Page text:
Students are introduced to core values of journalism, the community of practice in which journalists operate, the essence of a basic news story, and the fundamental tools that reporters, editors and producers use. The course also examines the context of journalism practice: the role of journalism in society, changing technologies that affect journalism and changing public perceptions of the news media. In addition to learning about these things in theory, students will complete a small number of basic news writing assignments.
Lect: 2 hrs./Lab: 1 hr.
Antirequisite: JRN 120
Course Weight: 1.00
Billing Units: 1
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NNS 102 Understanding Multimedia Journalism
Students receive an elementary grounding in basic disciplines involved in using sound and pictures to tell nonfiction stories. Trends in modern multimedia journalism will be described, including the use of various digital platforms and social media. Students will emerge with a theoretical understanding of the interplay of various media in the news business today, and each student will also complete at least one basic reporting assignment using audio, video, and/or still photography, as well as text.
Lect: 2 hrs./Lab: 1 hr.
Prerequisite: JRN 120 or NNS 101, Antirequisites: JRN 112, JRN 125
Course Weight: 1.00
Billing Units: 1
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NNS 103 Basics of Photojournalism
This course teaches core ideas for understanding the gathering and dissemination of information through photography. Special attention will be given to increasing students' visual literacy. In addition to developing a nuanced understanding of the purpose, values, ethics and context of photojournalism, students will learn basic technical skills of composition and editing. Students taking this course must provide their own digital camera.
Lect: 2 hrs./Lab: 1 hr.
Prerequisite: JRN 120 or NNS 101, Anitrequisites: JRN 100, JRN 201
Course Weight: 1.00
Billing Units: 1
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NNS 502 Journalism and the World of Business
Students learn how businesses behave and how journalists assess their performance, through investigative reporting, interpreting key financial documents, probing a business's performance, practices and challenges, and narrating a company's fundamental drama. The role of the business reporter and his or her relationship with sources will be analyzed.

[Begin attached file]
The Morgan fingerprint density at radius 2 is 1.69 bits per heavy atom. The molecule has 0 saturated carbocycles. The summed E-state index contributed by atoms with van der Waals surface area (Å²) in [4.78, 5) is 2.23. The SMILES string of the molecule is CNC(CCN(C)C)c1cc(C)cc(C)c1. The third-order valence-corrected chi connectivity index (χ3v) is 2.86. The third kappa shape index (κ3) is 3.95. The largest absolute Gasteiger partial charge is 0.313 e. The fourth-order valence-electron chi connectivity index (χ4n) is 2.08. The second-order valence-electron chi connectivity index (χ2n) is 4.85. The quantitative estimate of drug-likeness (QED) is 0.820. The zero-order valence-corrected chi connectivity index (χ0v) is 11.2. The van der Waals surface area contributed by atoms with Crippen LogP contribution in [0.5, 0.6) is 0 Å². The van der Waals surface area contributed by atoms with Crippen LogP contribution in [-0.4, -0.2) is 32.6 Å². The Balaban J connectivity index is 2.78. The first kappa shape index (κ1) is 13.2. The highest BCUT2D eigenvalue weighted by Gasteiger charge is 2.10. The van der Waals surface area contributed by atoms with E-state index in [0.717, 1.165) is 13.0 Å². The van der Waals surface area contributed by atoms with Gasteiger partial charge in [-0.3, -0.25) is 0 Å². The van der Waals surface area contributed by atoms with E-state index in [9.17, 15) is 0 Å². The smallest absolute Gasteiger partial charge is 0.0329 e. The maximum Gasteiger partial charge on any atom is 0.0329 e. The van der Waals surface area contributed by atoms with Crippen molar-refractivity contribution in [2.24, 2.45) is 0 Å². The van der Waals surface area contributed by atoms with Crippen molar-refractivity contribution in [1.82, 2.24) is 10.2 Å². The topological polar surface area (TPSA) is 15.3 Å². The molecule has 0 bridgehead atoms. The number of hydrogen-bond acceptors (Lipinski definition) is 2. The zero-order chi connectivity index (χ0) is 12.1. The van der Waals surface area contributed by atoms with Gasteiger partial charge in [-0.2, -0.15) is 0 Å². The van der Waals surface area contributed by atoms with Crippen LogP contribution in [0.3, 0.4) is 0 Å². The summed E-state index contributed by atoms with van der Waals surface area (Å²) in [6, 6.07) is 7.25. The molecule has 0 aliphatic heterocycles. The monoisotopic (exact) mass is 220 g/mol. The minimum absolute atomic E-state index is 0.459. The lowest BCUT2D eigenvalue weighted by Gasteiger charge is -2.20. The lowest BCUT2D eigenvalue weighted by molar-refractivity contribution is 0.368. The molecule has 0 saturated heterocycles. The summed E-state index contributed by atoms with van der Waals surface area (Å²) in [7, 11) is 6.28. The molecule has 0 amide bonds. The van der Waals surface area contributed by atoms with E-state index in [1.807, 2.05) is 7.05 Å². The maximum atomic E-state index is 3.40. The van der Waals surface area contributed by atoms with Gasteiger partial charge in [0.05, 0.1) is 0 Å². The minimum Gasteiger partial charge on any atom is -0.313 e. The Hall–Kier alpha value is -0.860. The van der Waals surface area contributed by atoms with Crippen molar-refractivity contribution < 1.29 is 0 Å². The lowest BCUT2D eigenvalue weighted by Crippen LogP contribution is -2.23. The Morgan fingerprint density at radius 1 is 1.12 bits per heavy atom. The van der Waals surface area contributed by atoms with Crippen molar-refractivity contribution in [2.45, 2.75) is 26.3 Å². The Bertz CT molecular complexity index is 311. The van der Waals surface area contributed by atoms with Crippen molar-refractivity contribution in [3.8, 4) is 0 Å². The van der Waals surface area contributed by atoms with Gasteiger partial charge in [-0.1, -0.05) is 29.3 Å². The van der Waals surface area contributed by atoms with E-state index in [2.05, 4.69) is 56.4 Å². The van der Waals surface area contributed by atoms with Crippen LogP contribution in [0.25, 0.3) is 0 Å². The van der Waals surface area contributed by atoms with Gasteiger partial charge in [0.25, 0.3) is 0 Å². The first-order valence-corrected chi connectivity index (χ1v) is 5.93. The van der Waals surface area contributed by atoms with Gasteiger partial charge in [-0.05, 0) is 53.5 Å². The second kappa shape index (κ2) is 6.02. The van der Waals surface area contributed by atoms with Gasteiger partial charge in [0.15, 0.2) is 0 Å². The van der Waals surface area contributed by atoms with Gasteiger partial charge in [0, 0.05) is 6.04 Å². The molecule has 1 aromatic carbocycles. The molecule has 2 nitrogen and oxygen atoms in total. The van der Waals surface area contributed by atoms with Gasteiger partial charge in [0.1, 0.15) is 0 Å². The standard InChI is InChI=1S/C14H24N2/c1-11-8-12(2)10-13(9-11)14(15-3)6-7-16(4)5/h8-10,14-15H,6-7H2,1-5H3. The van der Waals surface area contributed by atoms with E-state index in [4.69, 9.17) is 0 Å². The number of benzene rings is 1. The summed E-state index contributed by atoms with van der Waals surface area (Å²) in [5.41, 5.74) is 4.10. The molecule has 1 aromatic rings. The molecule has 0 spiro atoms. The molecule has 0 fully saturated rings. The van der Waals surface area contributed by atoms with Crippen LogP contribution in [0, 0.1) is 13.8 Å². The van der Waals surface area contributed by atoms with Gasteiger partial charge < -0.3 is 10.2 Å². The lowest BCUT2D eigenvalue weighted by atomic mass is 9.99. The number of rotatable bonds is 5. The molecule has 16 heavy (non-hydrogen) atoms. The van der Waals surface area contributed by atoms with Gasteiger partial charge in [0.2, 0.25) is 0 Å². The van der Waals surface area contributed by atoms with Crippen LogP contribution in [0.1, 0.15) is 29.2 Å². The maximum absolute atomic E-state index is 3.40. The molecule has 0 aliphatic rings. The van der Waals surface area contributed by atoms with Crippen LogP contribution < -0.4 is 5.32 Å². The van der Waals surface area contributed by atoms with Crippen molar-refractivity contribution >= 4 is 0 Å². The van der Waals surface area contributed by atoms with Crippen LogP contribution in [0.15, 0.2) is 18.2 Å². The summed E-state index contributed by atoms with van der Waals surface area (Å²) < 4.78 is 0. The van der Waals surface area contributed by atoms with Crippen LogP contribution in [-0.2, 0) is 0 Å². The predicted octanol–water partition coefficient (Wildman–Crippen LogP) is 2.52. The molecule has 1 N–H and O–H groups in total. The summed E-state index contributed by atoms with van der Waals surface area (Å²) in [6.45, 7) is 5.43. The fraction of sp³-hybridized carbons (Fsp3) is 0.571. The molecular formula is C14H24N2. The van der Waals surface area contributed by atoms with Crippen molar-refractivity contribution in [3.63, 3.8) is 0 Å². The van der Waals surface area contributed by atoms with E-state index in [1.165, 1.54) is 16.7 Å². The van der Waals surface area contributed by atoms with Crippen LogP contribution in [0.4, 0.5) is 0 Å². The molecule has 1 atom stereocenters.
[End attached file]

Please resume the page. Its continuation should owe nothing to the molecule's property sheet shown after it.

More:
Lect: 3 hrs.
Prerequisite: JRN 120 or NNS 101, Antirequisite: JRN 502
Course Weight: 1.00
Billing Units: 1
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NNS 507 Justice and the Courts
This course covers the context, professional values and basic disciplines of court and legal reporting at all levels. Assignments may include assessment of works in this field of journalism and their context.
Lect: 3 hrs.
Prerequisite: JRN 120 or NNS 101, Antirequisite: JRN 507
Course Weight: 1.00
Billing Units: 1
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NNS 510 Reporting Religion
This course will introduce students to the context, professional values and basic disciplines of religious representation by news media. Among the practical topics to be discussed: how to spot a religion story, how to cover familiar and new religions, dealing with the 'hot button' issues and how reporters find religious experts. Issues to be explored include media use by religious groups, the role of the media in globalized religion and the importance of representation to the negotiation of religious and civil spheres. Assignments may include assessment of works in this field of journalism and their context.
Lect: 3 hrs.
Prerequisite: JRN 120 or NNS 101, Antirequisite: JRN 510
Course Weight: 1.00
Billing Units: 1